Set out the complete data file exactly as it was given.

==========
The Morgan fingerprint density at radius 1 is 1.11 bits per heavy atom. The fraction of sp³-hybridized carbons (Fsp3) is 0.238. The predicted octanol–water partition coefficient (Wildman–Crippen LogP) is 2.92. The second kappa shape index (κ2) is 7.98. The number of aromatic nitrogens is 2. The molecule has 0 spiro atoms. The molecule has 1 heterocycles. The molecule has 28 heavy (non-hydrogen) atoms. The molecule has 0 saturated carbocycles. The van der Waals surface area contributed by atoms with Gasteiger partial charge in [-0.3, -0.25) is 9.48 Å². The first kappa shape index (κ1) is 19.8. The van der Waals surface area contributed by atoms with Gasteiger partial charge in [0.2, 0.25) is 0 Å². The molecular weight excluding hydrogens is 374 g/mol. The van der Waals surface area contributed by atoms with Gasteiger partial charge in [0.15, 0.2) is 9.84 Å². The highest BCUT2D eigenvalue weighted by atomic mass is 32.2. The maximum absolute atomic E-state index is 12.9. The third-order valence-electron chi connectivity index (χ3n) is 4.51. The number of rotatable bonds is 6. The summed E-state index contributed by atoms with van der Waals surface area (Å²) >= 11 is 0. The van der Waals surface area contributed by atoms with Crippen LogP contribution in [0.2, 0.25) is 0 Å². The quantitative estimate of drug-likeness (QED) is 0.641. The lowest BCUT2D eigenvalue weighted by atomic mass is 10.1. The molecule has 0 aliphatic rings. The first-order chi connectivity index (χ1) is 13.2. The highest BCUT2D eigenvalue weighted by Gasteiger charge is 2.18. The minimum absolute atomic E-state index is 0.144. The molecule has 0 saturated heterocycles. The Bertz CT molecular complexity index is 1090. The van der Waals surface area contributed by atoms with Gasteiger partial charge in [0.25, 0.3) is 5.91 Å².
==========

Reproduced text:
The Morgan fingerprint density at radius 1 is 1.11 bits per heavy atom. The fraction of sp³-hybridized carbons (Fsp3) is 0.238. The predicted octanol–water partition coefficient (Wildman–Crippen LogP) is 2.92. The second kappa shape index (κ2) is 7.98. The number of aromatic nitrogens is 2. The molecule has 0 spiro atoms. The molecule has 1 heterocycles. The molecule has 28 heavy (non-hydrogen) atoms. The molecule has 0 saturated carbocycles. The van der Waals surface area contributed by atoms with Gasteiger partial charge in [-0.3, -0.25) is 9.48 Å². The first kappa shape index (κ1) is 19.8. The van der Waals surface area contributed by atoms with Gasteiger partial charge in [0.2, 0.25) is 0 Å². The molecular weight excluding hydrogens is 374 g/mol. The van der Waals surface area contributed by atoms with Gasteiger partial charge in [0.15, 0.2) is 9.84 Å². The highest BCUT2D eigenvalue weighted by atomic mass is 32.2. The maximum absolute atomic E-state index is 12.9. The third-order valence-electron chi connectivity index (χ3n) is 4.51. The number of rotatable bonds is 6. The summed E-state index contributed by atoms with van der Waals surface area (Å²) >= 11 is 0. The van der Waals surface area contributed by atoms with Crippen LogP contribution in [0.2, 0.25) is 0 Å². The quantitative estimate of drug-likeness (QED) is 0.641. The lowest BCUT2D eigenvalue weighted by atomic mass is 10.1. The molecule has 0 aliphatic rings. The first-order chi connectivity index (χ1) is 13.2. The highest BCUT2D eigenvalue weighted by Gasteiger charge is 2.18. The minimum absolute atomic E-state index is 0.144. The molecule has 0 saturated heterocycles. The Bertz CT molecular complexity index is 1090. The van der Waals surface area contributed by atoms with Gasteiger partial charge in [0.25, 0.3) is 5.91 Å².